### Will You Please Answer Prakash’s Question?

Ok, back to the math. We’re solving this problem:

5/8 ÷ 2/24

5/8 ÷ (2 × 1/24)

Note that the parentheses mean we must divide by the product of 2 and 1/24. This is the same as dividing by 2 and *also* dividing by 1/24. Dividing by 1/24 is the same as multiplying by 24:

5/8 ÷ 2 × 24

We’re allowed to rearrange the order of multiplications and divisions, so let’s rewrite this as

5/8 × 24 ÷ 2

5/8 × 24/2

This is precisely what Prakash asked: *Why do we reciprocate the second fraction*; in other words, *why is 5/8 ÷ 2/24 the same as 5/8 × 24/2?* The answer is that *division by any number is the same as multiplying by its reciprocal*. For example, division by 2 is the same as multiplication by 1/2. And conversely, division by 1/2 is the same as multiplication by 2. This hold true for both whole numbers and fractions, so division by 3/16 is the same as multiplication by 16/3: you’re dividing by (3 × 1/16), which is the same as dividing by 3 and multiplying by 16.

*That makes sense! It’s simple! So why complicate things with pizza, children, and turtles?* Because I like math to be intuitive, and I needed a real-world example. Sure, we can memorize rules, but it’s so much more satisfying when the numbers represent real objects, isn’t it? And, besides, we still haven’t solved the equation.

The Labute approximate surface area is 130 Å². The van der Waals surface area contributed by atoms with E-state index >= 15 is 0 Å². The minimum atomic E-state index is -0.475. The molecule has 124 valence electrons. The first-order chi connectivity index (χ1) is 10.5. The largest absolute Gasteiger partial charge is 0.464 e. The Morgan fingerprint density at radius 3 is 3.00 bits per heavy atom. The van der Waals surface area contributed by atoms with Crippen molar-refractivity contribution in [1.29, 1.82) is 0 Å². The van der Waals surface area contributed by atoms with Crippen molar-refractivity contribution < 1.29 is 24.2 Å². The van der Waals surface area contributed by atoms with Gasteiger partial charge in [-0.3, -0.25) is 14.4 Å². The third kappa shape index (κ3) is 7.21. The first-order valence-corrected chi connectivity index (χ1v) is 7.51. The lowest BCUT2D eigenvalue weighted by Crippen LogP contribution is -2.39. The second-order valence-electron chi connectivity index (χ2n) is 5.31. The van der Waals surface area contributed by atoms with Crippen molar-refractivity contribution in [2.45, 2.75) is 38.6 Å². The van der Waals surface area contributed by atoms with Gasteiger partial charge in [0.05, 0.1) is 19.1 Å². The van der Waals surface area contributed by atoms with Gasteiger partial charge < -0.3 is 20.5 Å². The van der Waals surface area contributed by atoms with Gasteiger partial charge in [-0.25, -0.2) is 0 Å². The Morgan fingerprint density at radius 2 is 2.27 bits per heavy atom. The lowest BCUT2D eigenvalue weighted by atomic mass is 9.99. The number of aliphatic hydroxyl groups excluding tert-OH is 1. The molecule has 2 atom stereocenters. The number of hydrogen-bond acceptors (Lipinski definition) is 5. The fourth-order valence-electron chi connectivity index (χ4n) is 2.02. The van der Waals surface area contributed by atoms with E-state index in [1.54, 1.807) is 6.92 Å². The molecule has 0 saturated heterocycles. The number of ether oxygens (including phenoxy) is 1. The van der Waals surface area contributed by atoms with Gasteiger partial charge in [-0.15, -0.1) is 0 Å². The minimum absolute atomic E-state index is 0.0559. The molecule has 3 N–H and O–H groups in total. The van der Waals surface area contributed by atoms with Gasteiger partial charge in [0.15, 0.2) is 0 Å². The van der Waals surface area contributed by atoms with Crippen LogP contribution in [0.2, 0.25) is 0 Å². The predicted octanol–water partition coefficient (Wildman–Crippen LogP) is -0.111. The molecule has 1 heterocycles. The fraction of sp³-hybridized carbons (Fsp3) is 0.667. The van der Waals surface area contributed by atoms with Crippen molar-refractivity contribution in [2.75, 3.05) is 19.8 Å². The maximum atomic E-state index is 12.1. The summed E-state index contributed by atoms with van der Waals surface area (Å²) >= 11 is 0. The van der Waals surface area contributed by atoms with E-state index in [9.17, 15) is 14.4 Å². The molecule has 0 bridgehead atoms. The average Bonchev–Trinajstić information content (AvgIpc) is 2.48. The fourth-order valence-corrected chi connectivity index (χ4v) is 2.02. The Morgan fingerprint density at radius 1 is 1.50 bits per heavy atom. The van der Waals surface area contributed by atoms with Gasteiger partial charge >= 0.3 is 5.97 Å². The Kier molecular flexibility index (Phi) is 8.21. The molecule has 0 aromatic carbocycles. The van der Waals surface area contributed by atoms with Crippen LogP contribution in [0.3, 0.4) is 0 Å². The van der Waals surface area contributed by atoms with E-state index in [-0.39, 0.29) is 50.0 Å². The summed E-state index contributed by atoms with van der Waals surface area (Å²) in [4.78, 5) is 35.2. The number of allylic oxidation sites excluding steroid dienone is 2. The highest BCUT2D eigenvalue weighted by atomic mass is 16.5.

### English, Not Numbers, Please

Let’s take this one step further and rearrange the multiplications and divisions once more. Two equations ago, we wrote

5/8 × 24 ÷ 2

This time, let’s swap the division by 8 and the multiplication by 24:

5 × 24 ÷ 8 ÷ 2

Now, let’s try to figure out how this equation relates to pizza, slices, and children. We started with 5 leftover slices. We cut each of those slices into 24/8 = 3 smaller pieces. (Remember, we started with 8 slices per pizza, but we cut them so each pizza would have 24 kid-sized slices.) So the quantity

5 × ( 24 ÷ 8 ) = 5 × 3 = 15

represents the 15 smaller pieces we have left. Finally, we divide by 2 because each child will eat 2 of the smaller slices, and we want to know how many portions of 2 slices we can make.

15/2

7 1/2, or 7 with 1 left over.

So we can serve 2 slices to each of 7 children, with one slice left over.

### Putting it All Together

Prakash originally asked:

I am really struggling with Division of fractions, (Specifically 2/3 divided by 5/6) … Why do we reciprocate the second fraction?

#### Understanding with Your Head

We can answer mathematically by recognizing that

2/3 ÷ 5/6

can be written as

2/3 ÷ (5 × 1/6)

which is the same as

2/3 ÷ 5 × 6

or, by rearranging the division and multiplication

2/3 × 6 ÷ 5

which is

2/3 × 6/5

(2 × 6) / (3 × 5)

12/15

4/5

#### Understanding with Your Gut

Alternatively, we can rearrange the original equation

2/3 ÷ 5/6

like this

2 × (6/3) ÷ 5

We can interpret this to mean, “We originally had 2 pieces of something. We divided them into (6/3) smaller parts, and then we arranged the smaller parts into equal groups of 5.”

Indeed, if we start with 2 objects and divide each in half, we’ll have 4 smaller objects. If we arrange the 4 smaller objects into 5 equal groups, then each group will have 2/3 ÷ 5/6 = 4/5 of an original object.